Whether they prefer to admire the decorous vivacity of Barbara Pym’s comedy or are drawn by the more desolate inferences suggested by some of her books, her critics constantly talk of her ‘world’, as in Janice Rossen’s sometimes pedestrian but often thoughtful study, or in Charles Burkhart’s usefully introductory primer. The relationship between it and the real world sometimes seems tenuous and is prized for being so. The novels are remarkably free from conceptual content or courted implication – a project called, say, ‘Barbara Pym and the War of Ideas’ would hardly seem feasible, despite the connections that have been made between her and Jane Austen (a comparison Pym herself rightly deprecated). But although there is no wish whatever to chronicle the time in a responsible way, the novels somehow smuggle through details that only a bright social curiosity would have noticed. Those years spent working with the anthropologists left their mark: the heroine of Pym’s last novel actually is one, and there is general agreement that A Few Green Leaves catches a recognisably Pymian village at a verifiable moment of historical transition. It’s significant, however, that the heroine abandons her fieldwork, realising that she ‘could write a novel’ instead.
The question of ‘Where, exactly, is the Pym world?’ gives John Bayley his title, in the most suggestive of the essays in the Salwak book – a collection which mixes with the true fan’s lack of discrimination a wide range of pieces, from the informatively documentary to the frankly gushing, and shows some bumpy juxtapositions of American earnestness and English complacency. Bayley sees that criticism can’t be carried on simply by asserting that Barbara Pym is beyond it, even though for the devotee she may be. He characteristically warms to the novels’ lack of formal pretension, their ‘unconscious selfhood’, the way the author appears to give herself up to the medium rather than try to do something significant with it. She assumes rather than systematises a duality in experience, whereby romance and loneliness seamlessly co-exist with eating, drinking and dressing. But if the appeal is said to lie in the indefinableness of the Pym world, the way it spills over into our ordinary consciousness as if it was part of our world and not some ludic display foisted on us by a virtuoso author, by the same token it becomes dangerously easy for the besotted reader to bail the author out. When she runs out of something we may simply supply it from our own store without realising. It is a problem with Barbara Pym sometimes to know how much is really there. With her love of the trivial goes a minimalism or at least a kind of modesty that can rely too much on our good will. John Bayley connects Pym’s simplicity and directness with that of her friend and champion Philip Larkin, but something kept her back from the rhetorical sonorities Larkin sometimes went in for. Despite his advocacy on her behalf, Larkin was prepared to be locally critical of Pym’s work, as his introduction to An Unsuitable Attachment, reprinted in Salwak’s book, shows.
What now seems to be needed is a less generalised enthusiasm about the Pym world, less readiness to take it as a unitary experience or package deal, and a more stringent attempt to say why some of the novels are better than others. Janice Rossen tries to make a start in this direction, but does to with too apologetic an air. One question which might be more discussed is: was it a good thing for Barbara Pym to have been so ‘splendid’? Being splendid is expected of the excellent women she specialises in – women who don’t make a fuss even though condemned to distant adoration, who act as unpaid secretaries and assistants, who keep the parish ticking over, who contrive to be content with their attenuated opportunities. Even though they spend much of their lives ministering to men’s convenience with little reward, they don’t hold it against them.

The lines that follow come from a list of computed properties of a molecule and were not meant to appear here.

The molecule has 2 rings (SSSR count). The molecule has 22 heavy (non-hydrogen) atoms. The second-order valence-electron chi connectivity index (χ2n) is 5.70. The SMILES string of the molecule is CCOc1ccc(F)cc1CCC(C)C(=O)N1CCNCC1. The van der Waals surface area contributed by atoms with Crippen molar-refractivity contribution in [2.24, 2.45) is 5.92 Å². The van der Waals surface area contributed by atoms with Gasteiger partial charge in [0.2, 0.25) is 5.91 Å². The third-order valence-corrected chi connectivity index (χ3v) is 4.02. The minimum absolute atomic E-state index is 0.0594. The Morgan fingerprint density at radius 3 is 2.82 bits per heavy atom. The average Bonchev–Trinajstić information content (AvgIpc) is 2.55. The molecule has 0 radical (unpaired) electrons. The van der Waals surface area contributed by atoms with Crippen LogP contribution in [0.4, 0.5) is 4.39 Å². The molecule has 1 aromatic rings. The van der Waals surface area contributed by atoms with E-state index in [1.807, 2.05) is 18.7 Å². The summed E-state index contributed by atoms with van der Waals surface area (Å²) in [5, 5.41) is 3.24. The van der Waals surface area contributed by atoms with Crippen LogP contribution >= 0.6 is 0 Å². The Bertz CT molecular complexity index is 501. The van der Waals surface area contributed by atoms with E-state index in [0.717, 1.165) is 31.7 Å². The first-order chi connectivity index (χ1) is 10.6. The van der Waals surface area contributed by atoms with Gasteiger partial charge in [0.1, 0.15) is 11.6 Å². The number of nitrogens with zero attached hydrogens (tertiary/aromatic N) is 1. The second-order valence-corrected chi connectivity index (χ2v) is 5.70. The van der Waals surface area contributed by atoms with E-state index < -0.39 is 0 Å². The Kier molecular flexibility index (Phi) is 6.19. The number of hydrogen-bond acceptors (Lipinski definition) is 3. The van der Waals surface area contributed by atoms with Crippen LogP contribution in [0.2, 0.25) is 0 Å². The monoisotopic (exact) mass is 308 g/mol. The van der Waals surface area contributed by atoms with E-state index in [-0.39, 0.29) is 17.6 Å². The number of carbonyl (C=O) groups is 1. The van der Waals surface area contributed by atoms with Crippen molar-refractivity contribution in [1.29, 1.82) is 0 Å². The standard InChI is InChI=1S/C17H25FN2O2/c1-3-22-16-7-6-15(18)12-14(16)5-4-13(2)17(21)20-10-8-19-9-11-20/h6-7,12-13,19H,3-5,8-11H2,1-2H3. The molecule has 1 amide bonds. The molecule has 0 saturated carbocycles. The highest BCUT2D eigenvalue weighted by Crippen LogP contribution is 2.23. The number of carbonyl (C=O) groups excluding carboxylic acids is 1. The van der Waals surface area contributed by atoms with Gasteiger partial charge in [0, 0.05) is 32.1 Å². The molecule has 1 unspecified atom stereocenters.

The Pym heroine often has to come to terms with the fact that the man she wants doesn’t want her in the way she wants to be wanted. All she can do, she feels, is to be brave and even apologetic about it, but that means learning something of what Barbara Pym called in her diaries ‘the technique of misery’. One strategy is to make fun of oneself for being in such an absurd situation: in her Thirties letters to Henry Harvey, the young Barbara often presents ‘Miss Pym’ as laughably spinsterish, and it’s easy to see how this mode leads naturally – and also defensively – to the comedy of the early novels. The cost of feeling rejected is movingly indicated by some entries in her 1942 diary, written after Gordon Glover had gone away: ‘So I went round in miserable circles – to know what one wants and see no prospects of getting it – what pain, sometimes I feel I must talk about it, and let go for a minute ... then I can start again being drearily splendid.’ Ten days later she records that she and Honor Wyatt (then in the process of getting divorced from Glover) ‘decided that the burden and continual strain of being “splendid” was sometimes unbearable – sometimes something snaps’.
The majority of Barbara Pym’s novels ostensibly avert their gaze from such demoralising realities and, as comedies, they are entitled to do so. Nevertheless, she wrote best when she addressed – in however oblique a way – the sense of being wounded by love or by life that her diaries intermittently record. In The sweet dove died the unrequited love of the middle-aged heroine (who really is middle-aged now, not playing at being so as in Some Tame Gazelle) is fully accounted for by the unsparing but pitying rendering of her own unlovable egotism. Larkin complained that parts of An Unsuitable Attachment were ‘not fully “done”, as Henry James would say’, but technically The sweet dove died is thoroughly Jamesian. The control of point of view and the elimination of the superfluous is even more impressive in Quartet in Autumn, the novel about retirement that Barbara Pym wrote after her own. There is a ruthlessness in it which reflects the novelist’s absolute command of her material. Some critics object that its comedy has become atypically grim. Nevertheless, both these novels and A Few Green Leaves not only show Barbara Pym’s tenacity as a writer in the face of discouragement, but also her ambitiousness as an artist in trying to make her kind of novel yield more than it had previously done without forfeiting its characteristic qualities. No one should be expected to be ‘splendid’ all the time: Barbara Pym most justifies the attention she is now receiving when her buoyancy and her vulnerability are deliberately held in equipoise.